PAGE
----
The History of Working From Home
Three months since the coronavirus sent millions of Americans out of their offices to work from home, businesses are realizing that working from home is possible. Telecommuting does not have the best track record, but things are changing.
The coronavirus hit the U.S. in January, and by mid-March, office buildings went vacant, people got used to their work from home chairs and skyscrapers in cities like New York City turned off their lights. Now, three months after corporate America was sent to work from home, employers and managers are realizing that working from home is, at the very least, working.
One New York Times article shares advice from Richard Laermer, though, who reminds readers that managing a work-from-home workforce should still be taken seriously. His biggest piece of advice? Do not be an idiot.
Working from home is a great option for some, and not for others. For some people, working from home has allowed them to be more productive, to see their families or to manage their mental health. However, others admit they have been less productive.
Laermer said a few years ago, he let his employees work from home on Fridays. This did not work out well, though, as he found that he could not find people when he needed them.
“Every weekend became a three-day holiday,” he said. “I found that people work so much better when they’re all in the same physical space.”
Other groups have found that telecommuting is more harmful to a workforce and business. However, large companies like Facebook, Shopify, Zillow, Twitter and more are developing plans to let employees work remotely forever. Many are curious to see how these decisions will play out, as some businesses’ past experiences with a work-from-home workforce have proven not so positive.
“Working from home is a strategic move, not just a tactical one that saves money,” said Kate Lister, president of Global Workplace Analytics. “A lot of it comes down to trust. Do you trust your people?”
While the coronavirus pandemic is unprecedented in a number of ways—including the large number of American now working from home, the idea of telecommuting is not a new one. As the article explains, companies large and small have been trying for decades to make working from home work. Some companies are even founded on a work-from-home model when employees are hired.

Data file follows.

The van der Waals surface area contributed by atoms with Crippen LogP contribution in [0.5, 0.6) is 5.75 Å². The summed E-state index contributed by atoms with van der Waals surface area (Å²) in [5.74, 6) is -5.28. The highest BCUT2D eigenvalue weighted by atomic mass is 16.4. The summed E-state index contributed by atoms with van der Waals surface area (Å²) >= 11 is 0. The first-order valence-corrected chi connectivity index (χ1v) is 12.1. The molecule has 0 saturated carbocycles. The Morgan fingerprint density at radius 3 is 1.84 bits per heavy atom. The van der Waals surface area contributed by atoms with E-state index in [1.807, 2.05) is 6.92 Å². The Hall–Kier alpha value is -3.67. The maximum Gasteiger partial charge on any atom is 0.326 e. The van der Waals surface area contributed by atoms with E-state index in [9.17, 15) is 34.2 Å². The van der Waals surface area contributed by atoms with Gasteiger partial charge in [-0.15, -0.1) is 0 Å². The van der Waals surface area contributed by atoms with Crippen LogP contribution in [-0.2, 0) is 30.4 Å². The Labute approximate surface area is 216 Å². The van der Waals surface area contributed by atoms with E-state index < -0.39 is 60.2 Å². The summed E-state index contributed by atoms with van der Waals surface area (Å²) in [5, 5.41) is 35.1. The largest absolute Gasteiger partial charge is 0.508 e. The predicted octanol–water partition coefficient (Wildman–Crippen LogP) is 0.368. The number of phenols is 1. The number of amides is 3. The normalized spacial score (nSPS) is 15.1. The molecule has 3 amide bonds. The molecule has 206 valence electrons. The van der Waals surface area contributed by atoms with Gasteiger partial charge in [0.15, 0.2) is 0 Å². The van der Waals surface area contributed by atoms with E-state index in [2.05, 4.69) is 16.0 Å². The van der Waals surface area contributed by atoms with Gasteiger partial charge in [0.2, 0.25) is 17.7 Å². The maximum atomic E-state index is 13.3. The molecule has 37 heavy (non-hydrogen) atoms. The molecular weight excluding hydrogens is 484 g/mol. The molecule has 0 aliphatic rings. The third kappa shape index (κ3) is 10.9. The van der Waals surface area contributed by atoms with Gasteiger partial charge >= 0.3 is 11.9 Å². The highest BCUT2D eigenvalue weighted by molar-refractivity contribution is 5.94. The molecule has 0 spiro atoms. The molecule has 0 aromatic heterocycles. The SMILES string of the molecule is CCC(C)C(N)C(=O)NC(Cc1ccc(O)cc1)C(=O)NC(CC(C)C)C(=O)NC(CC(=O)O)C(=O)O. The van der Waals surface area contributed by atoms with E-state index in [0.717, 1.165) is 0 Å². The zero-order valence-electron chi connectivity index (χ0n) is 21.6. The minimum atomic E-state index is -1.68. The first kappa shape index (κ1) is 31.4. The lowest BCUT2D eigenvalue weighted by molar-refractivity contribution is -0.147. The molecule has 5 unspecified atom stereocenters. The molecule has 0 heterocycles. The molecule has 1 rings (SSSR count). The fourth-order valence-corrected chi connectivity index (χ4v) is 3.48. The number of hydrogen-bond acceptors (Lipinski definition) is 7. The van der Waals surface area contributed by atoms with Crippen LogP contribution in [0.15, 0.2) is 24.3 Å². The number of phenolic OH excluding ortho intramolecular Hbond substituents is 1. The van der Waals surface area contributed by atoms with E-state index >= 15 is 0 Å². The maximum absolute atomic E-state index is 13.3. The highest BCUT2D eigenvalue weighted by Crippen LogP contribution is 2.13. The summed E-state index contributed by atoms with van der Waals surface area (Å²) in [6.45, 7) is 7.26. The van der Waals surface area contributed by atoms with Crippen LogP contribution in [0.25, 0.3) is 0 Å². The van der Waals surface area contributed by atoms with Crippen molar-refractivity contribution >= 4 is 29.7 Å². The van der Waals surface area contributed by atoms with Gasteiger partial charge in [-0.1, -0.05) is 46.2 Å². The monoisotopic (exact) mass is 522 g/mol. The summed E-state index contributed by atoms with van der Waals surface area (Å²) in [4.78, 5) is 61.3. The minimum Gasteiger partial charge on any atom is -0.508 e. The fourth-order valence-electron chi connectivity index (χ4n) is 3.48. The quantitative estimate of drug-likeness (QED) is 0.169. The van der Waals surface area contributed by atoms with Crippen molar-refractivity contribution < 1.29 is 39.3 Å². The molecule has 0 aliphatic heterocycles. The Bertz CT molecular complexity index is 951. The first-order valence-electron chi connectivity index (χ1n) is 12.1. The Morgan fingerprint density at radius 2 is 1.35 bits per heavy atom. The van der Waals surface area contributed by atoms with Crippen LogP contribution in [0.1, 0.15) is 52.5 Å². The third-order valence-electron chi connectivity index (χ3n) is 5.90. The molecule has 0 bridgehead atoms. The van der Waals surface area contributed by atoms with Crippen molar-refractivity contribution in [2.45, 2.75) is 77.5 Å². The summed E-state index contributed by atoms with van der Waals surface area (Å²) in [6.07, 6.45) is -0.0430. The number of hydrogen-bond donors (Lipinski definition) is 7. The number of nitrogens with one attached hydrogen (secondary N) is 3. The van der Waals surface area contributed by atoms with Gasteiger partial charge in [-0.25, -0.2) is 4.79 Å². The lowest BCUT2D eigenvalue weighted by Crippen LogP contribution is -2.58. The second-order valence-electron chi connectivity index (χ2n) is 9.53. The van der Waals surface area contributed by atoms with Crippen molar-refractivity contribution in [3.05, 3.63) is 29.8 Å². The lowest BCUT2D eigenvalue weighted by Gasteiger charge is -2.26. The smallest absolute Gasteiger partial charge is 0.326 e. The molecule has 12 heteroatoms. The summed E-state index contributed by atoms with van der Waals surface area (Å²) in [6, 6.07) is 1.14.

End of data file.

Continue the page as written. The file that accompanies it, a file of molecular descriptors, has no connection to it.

The idea of telecommuting does have its benefits: reduced commutes for employees, less resources and energy used for an office space, a better work-life balance (for some), less money spent on high-priced real estate and the ability to hire employees who worked far from the office.
However, telecommuting has proven to have its cons as well. These include issues like employees feeling marginalized, less interaction and bonding between workers and decreasing amounts of creativity and innovation for some.
Business opinions on telecommuting have drastically changed over the last few months, though. Back in 2018, a Facebook higher-up said that Facebook let “as few employees as possible” work from home. Now, in the midst of the pandemic, Facebook expects up to half of its workers will be remote as soon as 2025. Best Buy had a similar shift in philosophy over the last few months. Even Walmart’s tech chief told his workers that “working virtually will be the new normal.”
Jody Thompson, a previous employee at Best Buy, said, “Flexible work gives employees more freedom with their schedules but does not fundamentally change how they are managed.”
This is not easy for managers, though, since many have the temptation to manage someone harder if you cannot see them. There is an increase in managers looking at spyware.
Still, employees’ responses to these shifts are split. In some companies’ surveys on if workers preferred remote work or not, about half of employees pressed remote work while half did not—and wanted to return to the office.
The pandemic has meant a mixed bag regarding telecommuting. Some businesses are seeing no decrease in productivity, while others are. Managers are having to find the balance between managing the people and managing the work. Technology like Zoom has really helped some businesses facilitate collaboration and accountability. There are now more rules for businesses, like that you have to be available from 9am until 5:30pm.
While Laermer has gained a little more confidence in telecommuting during the pandemic, he is not convinced it is a long-term possibility. “Companies are saying working from home is working so well we’re going to let people work from home forever,” he said. “It’s good P.R., and very romantic, and very unrealistic. We’ll be back in the office as soon as there’s a vaccine.”